Warm Southern Breeze

"… there is no such thing as nothing."

All You Need Is Love

Posted by Warm Southern Breeze on Tuesday, May 18, 2010

I recollect, a few years ago, having gone with a dear friend to the apartment where her former husband lived.

He had died alone.

D’Angelo (not his real name) was a retired Army NCO, whom had volunteered for service. He was genuinely a “squared away” soldier, and rose to the rank of First Sergeant (E-8), which rank is politely nicknamed “Top,” because, aside from Sergeant Major which is also an E-8 position, it is the highest rank and position a NCO can obtain.

His generosity was well-known, and his humility, honesty and genuine love for his fellow man was evident throughout his life. And though he was a good man with many admirable character qualities, a congenial fellow, well liked – even loved – by many, it seemed he never could win the battle over the bottle.

What little I know of him from others’ reports and my own limited interaction with him, he was an honorable family man. And yet, his family didn’t know it, and apparently had low regard for him because of his human frailty, particularly for the bottle.

When he had retired from the Army, never one to merely sit still and wait for things to happen, he became an entrepreneur, and opened two small businesses which employed a few people, and operated in the community of his residence for many years, perhaps ten. However, by that time, his wife and children had already left him, and he had remarried my friend Gayleen (not her real name).

What became curious to me as we were leaving D’Angelo’s apartment, was that his former wife, children and others had already been by and had thrown out much of his apartment’s furnishings, personal belongings and effects into a nearby dumpster. The act of cleaning out his apartment itself wasn’t as much an ordeal as it was one reflective of ill will toward D’Angelo.

As Gayleen retold his story, she related how D’Angelo’s former wife and children had become and continued to be embittered over his alcoholism, and how they refused to work together with him to assist his recovery. They simply abandoned him… kicked him to the curb, as if he were so much human garbage.

They then proceeded to eschew almost everything remotely related to D’Angelo, and held themselves out as paragons of virtue, as if they had nothing to do with the man whom had invested his life into theirs, and they into his – almost pretending as if he didn’t exist. The solitary family member whom held any semblance of respect for him was one of his daughters Danielle (not her real name).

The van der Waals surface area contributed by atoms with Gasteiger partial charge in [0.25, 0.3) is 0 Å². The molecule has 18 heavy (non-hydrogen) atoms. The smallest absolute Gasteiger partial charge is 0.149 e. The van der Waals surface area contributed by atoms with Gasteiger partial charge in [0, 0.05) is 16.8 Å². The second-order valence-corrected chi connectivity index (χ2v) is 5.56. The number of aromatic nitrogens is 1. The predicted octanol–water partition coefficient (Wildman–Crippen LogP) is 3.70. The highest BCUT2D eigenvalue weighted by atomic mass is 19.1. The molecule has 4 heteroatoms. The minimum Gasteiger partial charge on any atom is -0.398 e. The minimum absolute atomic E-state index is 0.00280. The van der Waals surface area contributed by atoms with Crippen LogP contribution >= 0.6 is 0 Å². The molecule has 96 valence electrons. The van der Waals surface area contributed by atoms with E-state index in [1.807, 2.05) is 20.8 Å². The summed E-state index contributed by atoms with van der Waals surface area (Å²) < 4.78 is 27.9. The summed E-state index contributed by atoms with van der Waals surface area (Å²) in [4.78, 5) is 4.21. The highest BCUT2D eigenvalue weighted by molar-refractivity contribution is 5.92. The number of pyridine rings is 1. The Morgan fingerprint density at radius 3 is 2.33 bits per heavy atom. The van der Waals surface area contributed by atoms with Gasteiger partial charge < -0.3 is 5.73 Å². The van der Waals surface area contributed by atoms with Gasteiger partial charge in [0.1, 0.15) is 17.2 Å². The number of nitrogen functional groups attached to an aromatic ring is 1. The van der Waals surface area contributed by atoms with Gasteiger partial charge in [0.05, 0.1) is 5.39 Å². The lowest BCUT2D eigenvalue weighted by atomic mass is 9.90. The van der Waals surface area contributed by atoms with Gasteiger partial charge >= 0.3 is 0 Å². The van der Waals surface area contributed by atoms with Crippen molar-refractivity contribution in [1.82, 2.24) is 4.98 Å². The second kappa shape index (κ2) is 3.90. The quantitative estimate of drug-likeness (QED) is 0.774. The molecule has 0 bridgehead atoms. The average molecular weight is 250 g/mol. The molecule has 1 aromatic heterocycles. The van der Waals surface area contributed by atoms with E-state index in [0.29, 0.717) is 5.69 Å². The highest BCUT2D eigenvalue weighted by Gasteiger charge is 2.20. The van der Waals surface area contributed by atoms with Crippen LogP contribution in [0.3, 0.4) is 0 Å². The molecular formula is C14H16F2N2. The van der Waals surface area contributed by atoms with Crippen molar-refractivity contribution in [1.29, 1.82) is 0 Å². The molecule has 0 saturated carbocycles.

That day was overcast, setting a somber pall, and rain had fallen intermittently throughout the day. But the dumpster’s contents from his apartment were largely dry, indicating they had recently been tossed.

Glancing over the household debris, reminders of a life once lived, and one that mattered, I saw many things, among them, a large, elaborate gilded frame at least 16×20 in size. Wire was attached to the frame, and very little dust was on it, indicating great care had been taken to protect it.

Looking more closely, I saw it was a portrait of D’Angelo and his family, which he had commissioned to be painted by a German artist while he – along with his family – was stationed in Germany.

Instinctively, I reached in and rescued the beautiful painting from certain destruction and was aghast that it had been thrown away, considered as so much refuse.

As I thought of the bitterness, anger and resentment that was harbored in D’Angelo’s wife and children to the extent that they could not see the love in the action of one man – who thought enough of his family to so demonstrate to the world that he loved, provided and cared for them to have a custom portrait painted… I broke down and wept grievously.

Here was their father, dead… and the venom of their malevolent feelings still coursed through their veins, rather than love, sorrow, forgiveness and a blessed memory.

I told Gayleen to take that painting home with her, that someday, D’Angelo’s children would come to their senses, seek forgiveness for their foolish ways, and would wish they had something to remember their father by; and when that day would come, they could say that a man, unknown to them, had thought enough of another man, his family, them, and their relationship with him, that he rescued an icon of familial love from certain destruction.

When loved ones and family members die, we should bless their memory – warts and all – for it is more an indication of who we are, rather than who they were. He is gone, yet they remain.

For some reason, having shared this story, I think of the words of Jesus the Christ: “Who do men say that I am?”

He is the embodiment and personification of LOVE.

Christ did not emanate from a Being who has love, but emanated from The One Whom is LOVE.

And, as the Apostle reminds us, Love, “Bears all things, believes all things, hopes all things, endures all things. Love never fails.” Yet we so often do. cf 1 Cor 13: 7, 8a

Bear one another’s burdens, and so fulfill the law of Christ. cf Gal 6:2

He’s not heavy… he’s my brother.

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